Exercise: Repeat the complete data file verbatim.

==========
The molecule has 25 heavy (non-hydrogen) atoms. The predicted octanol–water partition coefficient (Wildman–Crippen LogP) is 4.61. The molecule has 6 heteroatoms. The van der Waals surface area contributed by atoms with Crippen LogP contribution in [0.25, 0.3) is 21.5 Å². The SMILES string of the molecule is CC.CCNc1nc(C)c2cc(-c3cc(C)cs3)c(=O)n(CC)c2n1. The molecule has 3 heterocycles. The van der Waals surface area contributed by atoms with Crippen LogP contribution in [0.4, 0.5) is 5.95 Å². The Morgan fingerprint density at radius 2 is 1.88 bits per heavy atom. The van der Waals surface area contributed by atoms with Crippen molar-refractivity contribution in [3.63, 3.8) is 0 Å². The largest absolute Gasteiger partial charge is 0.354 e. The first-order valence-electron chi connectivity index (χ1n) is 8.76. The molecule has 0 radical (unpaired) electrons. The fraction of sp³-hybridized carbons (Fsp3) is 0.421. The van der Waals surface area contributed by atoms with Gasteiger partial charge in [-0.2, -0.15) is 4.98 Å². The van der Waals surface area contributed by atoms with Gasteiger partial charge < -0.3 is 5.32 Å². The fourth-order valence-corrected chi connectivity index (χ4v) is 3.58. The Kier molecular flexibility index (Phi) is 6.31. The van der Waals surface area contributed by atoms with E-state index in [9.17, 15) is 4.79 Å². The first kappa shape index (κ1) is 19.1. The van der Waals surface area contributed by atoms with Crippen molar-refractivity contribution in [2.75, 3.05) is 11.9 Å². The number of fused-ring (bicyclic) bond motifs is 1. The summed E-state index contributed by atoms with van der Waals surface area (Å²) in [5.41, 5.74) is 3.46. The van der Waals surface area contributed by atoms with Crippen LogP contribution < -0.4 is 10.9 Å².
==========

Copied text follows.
The molecule has 25 heavy (non-hydrogen) atoms. The predicted octanol–water partition coefficient (Wildman–Crippen LogP) is 4.61. The molecule has 6 heteroatoms. The van der Waals surface area contributed by atoms with Crippen LogP contribution in [0.25, 0.3) is 21.5 Å². The SMILES string of the molecule is CC.CCNc1nc(C)c2cc(-c3cc(C)cs3)c(=O)n(CC)c2n1. The molecule has 3 heterocycles. The van der Waals surface area contributed by atoms with Crippen LogP contribution in [0.4, 0.5) is 5.95 Å². The Morgan fingerprint density at radius 2 is 1.88 bits per heavy atom. The van der Waals surface area contributed by atoms with Crippen molar-refractivity contribution in [3.63, 3.8) is 0 Å². The largest absolute Gasteiger partial charge is 0.354 e. The first-order valence-electron chi connectivity index (χ1n) is 8.76. The molecule has 0 radical (unpaired) electrons. The fraction of sp³-hybridized carbons (Fsp3) is 0.421. The van der Waals surface area contributed by atoms with Gasteiger partial charge in [-0.2, -0.15) is 4.98 Å². The van der Waals surface area contributed by atoms with Gasteiger partial charge < -0.3 is 5.32 Å². The fourth-order valence-corrected chi connectivity index (χ4v) is 3.58. The Kier molecular flexibility index (Phi) is 6.31. The van der Waals surface area contributed by atoms with E-state index in [9.17, 15) is 4.79 Å². The first kappa shape index (κ1) is 19.1. The van der Waals surface area contributed by atoms with Crippen molar-refractivity contribution in [2.75, 3.05) is 11.9 Å². The number of fused-ring (bicyclic) bond motifs is 1. The summed E-state index contributed by atoms with van der Waals surface area (Å²) in [5.41, 5.74) is 3.46. The van der Waals surface area contributed by atoms with Crippen LogP contribution < -0.4 is 10.9 Å².